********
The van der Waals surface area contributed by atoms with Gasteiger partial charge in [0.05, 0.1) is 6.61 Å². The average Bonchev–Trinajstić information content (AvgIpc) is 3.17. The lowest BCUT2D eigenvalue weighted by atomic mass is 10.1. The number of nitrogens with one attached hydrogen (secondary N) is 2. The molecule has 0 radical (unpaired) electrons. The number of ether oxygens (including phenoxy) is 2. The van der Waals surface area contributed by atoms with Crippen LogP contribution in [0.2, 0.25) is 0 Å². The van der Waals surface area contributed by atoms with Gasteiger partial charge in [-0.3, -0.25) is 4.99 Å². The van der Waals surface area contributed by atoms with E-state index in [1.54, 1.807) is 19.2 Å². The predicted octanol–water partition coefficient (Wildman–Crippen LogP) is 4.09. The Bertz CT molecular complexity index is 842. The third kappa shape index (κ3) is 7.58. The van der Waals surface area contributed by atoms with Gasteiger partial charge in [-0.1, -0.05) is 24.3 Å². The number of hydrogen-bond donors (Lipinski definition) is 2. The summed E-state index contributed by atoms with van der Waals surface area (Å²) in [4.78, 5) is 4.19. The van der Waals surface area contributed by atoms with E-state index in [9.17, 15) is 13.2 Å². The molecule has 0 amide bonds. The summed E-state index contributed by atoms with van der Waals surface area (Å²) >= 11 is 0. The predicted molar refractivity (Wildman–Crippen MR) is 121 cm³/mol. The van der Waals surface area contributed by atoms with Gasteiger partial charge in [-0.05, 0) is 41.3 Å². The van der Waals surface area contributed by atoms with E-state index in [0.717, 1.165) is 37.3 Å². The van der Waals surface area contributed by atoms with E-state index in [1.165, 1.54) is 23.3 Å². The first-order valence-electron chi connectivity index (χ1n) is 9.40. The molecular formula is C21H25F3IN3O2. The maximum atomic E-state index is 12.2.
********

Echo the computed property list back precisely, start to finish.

The van der Waals surface area contributed by atoms with Gasteiger partial charge in [0.05, 0.1) is 6.61 Å². The average Bonchev–Trinajstić information content (AvgIpc) is 3.17. The lowest BCUT2D eigenvalue weighted by atomic mass is 10.1. The number of nitrogens with one attached hydrogen (secondary N) is 2. The molecule has 0 radical (unpaired) electrons. The number of ether oxygens (including phenoxy) is 2. The van der Waals surface area contributed by atoms with Crippen LogP contribution in [0.2, 0.25) is 0 Å². The van der Waals surface area contributed by atoms with Gasteiger partial charge in [-0.3, -0.25) is 4.99 Å². The van der Waals surface area contributed by atoms with E-state index in [1.54, 1.807) is 19.2 Å². The predicted octanol–water partition coefficient (Wildman–Crippen LogP) is 4.09. The Bertz CT molecular complexity index is 842. The third kappa shape index (κ3) is 7.58. The van der Waals surface area contributed by atoms with Gasteiger partial charge in [-0.1, -0.05) is 24.3 Å². The number of hydrogen-bond donors (Lipinski definition) is 2. The summed E-state index contributed by atoms with van der Waals surface area (Å²) in [4.78, 5) is 4.19. The van der Waals surface area contributed by atoms with E-state index in [9.17, 15) is 13.2 Å². The molecule has 0 amide bonds. The summed E-state index contributed by atoms with van der Waals surface area (Å²) >= 11 is 0. The predicted molar refractivity (Wildman–Crippen MR) is 121 cm³/mol. The van der Waals surface area contributed by atoms with Gasteiger partial charge in [-0.05, 0) is 41.3 Å². The van der Waals surface area contributed by atoms with E-state index in [0.717, 1.165) is 37.3 Å². The van der Waals surface area contributed by atoms with E-state index in [1.165, 1.54) is 23.3 Å². The first-order valence-electron chi connectivity index (χ1n) is 9.40. The molecular formula is C21H25F3IN3O2. The maximum atomic E-state index is 12.2.